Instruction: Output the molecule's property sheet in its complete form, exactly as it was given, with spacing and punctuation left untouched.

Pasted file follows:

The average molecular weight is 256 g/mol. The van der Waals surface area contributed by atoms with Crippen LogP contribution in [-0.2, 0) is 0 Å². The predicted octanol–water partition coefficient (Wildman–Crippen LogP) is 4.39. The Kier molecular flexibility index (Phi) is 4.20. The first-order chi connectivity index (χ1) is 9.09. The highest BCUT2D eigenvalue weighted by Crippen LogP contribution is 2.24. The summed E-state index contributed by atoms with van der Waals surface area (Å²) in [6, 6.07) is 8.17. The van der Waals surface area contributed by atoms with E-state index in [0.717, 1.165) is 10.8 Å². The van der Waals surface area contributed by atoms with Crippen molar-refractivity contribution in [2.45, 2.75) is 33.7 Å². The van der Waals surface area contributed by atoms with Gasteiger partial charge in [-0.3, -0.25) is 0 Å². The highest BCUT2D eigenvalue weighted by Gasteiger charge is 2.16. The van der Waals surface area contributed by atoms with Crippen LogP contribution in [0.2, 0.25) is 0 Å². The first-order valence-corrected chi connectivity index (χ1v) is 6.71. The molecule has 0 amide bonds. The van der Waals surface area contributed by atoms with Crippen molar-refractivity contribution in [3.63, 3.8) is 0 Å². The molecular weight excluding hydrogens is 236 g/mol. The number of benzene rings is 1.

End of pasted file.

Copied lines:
The average molecular weight is 256 g/mol. The van der Waals surface area contributed by atoms with Crippen LogP contribution in [-0.2, 0) is 0 Å². The predicted octanol–water partition coefficient (Wildman–Crippen LogP) is 4.39. The Kier molecular flexibility index (Phi) is 4.20. The first-order chi connectivity index (χ1) is 9.09. The highest BCUT2D eigenvalue weighted by Crippen LogP contribution is 2.24. The summed E-state index contributed by atoms with van der Waals surface area (Å²) in [6, 6.07) is 8.17. The van der Waals surface area contributed by atoms with E-state index in [0.717, 1.165) is 10.8 Å². The van der Waals surface area contributed by atoms with Crippen molar-refractivity contribution in [2.45, 2.75) is 33.7 Å². The van der Waals surface area contributed by atoms with Gasteiger partial charge in [-0.3, -0.25) is 0 Å². The highest BCUT2D eigenvalue weighted by Gasteiger charge is 2.16. The van der Waals surface area contributed by atoms with Crippen LogP contribution in [0.2, 0.25) is 0 Å². The first-order valence-corrected chi connectivity index (χ1v) is 6.71. The molecule has 0 amide bonds. The van der Waals surface area contributed by atoms with Crippen molar-refractivity contribution in [3.63, 3.8) is 0 Å². The molecular weight excluding hydrogens is 236 g/mol. The number of benzene rings is 1.